• Is it easy, safe, and enjoyable to live at Boulder Junction without a car? And is it (appropriately) difficult and expensive to own and use a car?
  • Is Boulder Junction compact enough to offer a full set of mixed-use destinations to jobs? Medical/doctor services? Culture? Groceries?
  • Would you feel comfortable letting your 5-year old walk or bicycle alone throughout Boulder Junction?
  • How scarce are the available parking spaces at Boulder Junction? Is it easy to find parking (which is toxic to walkability and discourages non-car travel), or is it appropriately difficult?
  • How many residents at Boulder Junction are opting to unbundle parking from their housing? A low rate of unbundled parking is a sign that the design of Boulder Junction – and destinations outside Boulder Junction – is not conducive to reducing car dependence.
  • How many Boulder Junction residents and employees are parking for free at their internal or outside-of-Boulder-Junction destinations?
  • Do Boulder surveys show that Boulder residents envy the lifestyle and amenities offered by Boulder Junction?
  • Are driveway and street turning radii, as well as street and clear zone dimensions, small enough to induce slower and more attentive speeds? Are there any streets in Boulder Junction that can be converted to shared, slow streets?
  • What land development regulations need to be revised to better achieve place-making? What street design standards need revision for slower, more attentive motorized travel?

The worthy objectives of minimizing the ownership and use of cars by Boulder Junction residents will be severely constrained by the fact that Boulder Junction is surrounded by areas of unwalkable suburban design where only car travel is feasible. Which means that a large number of destinations outside of Boulder Junction will need to be reached by car. This is also true for the Steelyards neighborhood.

In addition, I don’t see Boulder Junction achieving a sense of place – even at build-out. Streets are too wide (particularly the Pearl Parkway stroad that bisects Boulder Junction), and setbacks are too large.

Future reports need to avoid a “silo” problem, where transportation and urban design are considered separately from each other. Transportation and urban design staff need to jointly author future reports, because transportation tactics can strongly promote or inhibit important urban design objectives at Boulder Junction. Likewise, urban design tactics can strongly promote or inhibit important transportation objectives. Without combining transportation and urban design expertise, we risk unintentionally undermining objectives.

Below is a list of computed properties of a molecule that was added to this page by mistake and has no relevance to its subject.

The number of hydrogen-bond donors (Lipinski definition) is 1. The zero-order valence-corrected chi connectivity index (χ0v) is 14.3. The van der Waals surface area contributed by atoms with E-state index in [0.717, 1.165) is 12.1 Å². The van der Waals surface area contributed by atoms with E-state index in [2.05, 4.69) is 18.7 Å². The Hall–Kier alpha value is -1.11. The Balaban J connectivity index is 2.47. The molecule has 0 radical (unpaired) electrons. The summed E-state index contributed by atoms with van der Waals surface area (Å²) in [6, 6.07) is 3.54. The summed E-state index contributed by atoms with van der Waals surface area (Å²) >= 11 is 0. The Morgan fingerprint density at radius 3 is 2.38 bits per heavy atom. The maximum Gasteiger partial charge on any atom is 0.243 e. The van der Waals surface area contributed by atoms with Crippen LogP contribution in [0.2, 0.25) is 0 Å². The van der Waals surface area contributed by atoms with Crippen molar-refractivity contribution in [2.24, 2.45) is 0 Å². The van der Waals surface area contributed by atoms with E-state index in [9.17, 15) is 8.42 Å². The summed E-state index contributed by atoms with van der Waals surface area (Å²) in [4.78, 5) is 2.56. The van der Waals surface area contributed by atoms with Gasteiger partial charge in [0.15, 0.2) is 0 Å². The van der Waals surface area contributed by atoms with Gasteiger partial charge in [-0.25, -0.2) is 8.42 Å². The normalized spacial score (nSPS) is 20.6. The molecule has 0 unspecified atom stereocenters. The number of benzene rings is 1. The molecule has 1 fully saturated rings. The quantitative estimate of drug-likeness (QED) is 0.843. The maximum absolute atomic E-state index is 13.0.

Let’s strive for Boulder Junction to be a Copenhagen. Not an Orlando.

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Some Problems Associated with Low-Density Residential Living

 

By Dom Nozzi

May 14, 2001

A large percentage of Americans LOVE low-density residential living, and regularly fight against any proposal that would bring more compact development anywhere near them.

But low-density development has many problems – problems that a growing number of Americans are beginning to recognize.sprawl-development

For example, low-density development locks everyone into extremely high levels of car dependency. Transit, walking, bicycling and carpools become nearly impossible. A sense of community is often non-existent. Auto-dependent communities suffer because there tends to be no “there there.” Seniors and kids lose their independence because they are forced to rely on others to get around. Suburbs are more dangerous than walkable in-town locations because the risk of a car crash is much higher than “stranger crimes” like murder, mugging, rape, etc.

Car dependent designs are not only unaffordable for all levels of government. They are also unaffordable for households, since the average car costs the equivalent of a $50,000 home mortgage, and nearly every family must now own more than one car. Low-density, disconnected street patterns create congestion even at very, very low levels of car trips because ALL trips are forced onto one or two major roads (and because cars consume such a vast amount of space). Disconnected roads therefore create the misperception that things are “too crowded.” The naive, misguided knee-jerk “solution” is to fight for lower densities, which, of course, simply makes things worse. Increasingly, what this means is that people who should know better (liberals, intellectuals, greens) are urging “no growth” and “no change”, and fighting AGAINST smart growth tactics — thereby unintentionally aligning themselves with the black hat sprawl developers.

Tragically, the low-density lifestyle compels people living in such a setting to fight hard against the compact development that would actually reduce the problems cited above. They do so because the low-density pattern quickly results in enraging traffic congestion and loss of car parking. This vested interest in low density locks such residents in a long-term downward spiral, as positive change tends to be fiercely resisted.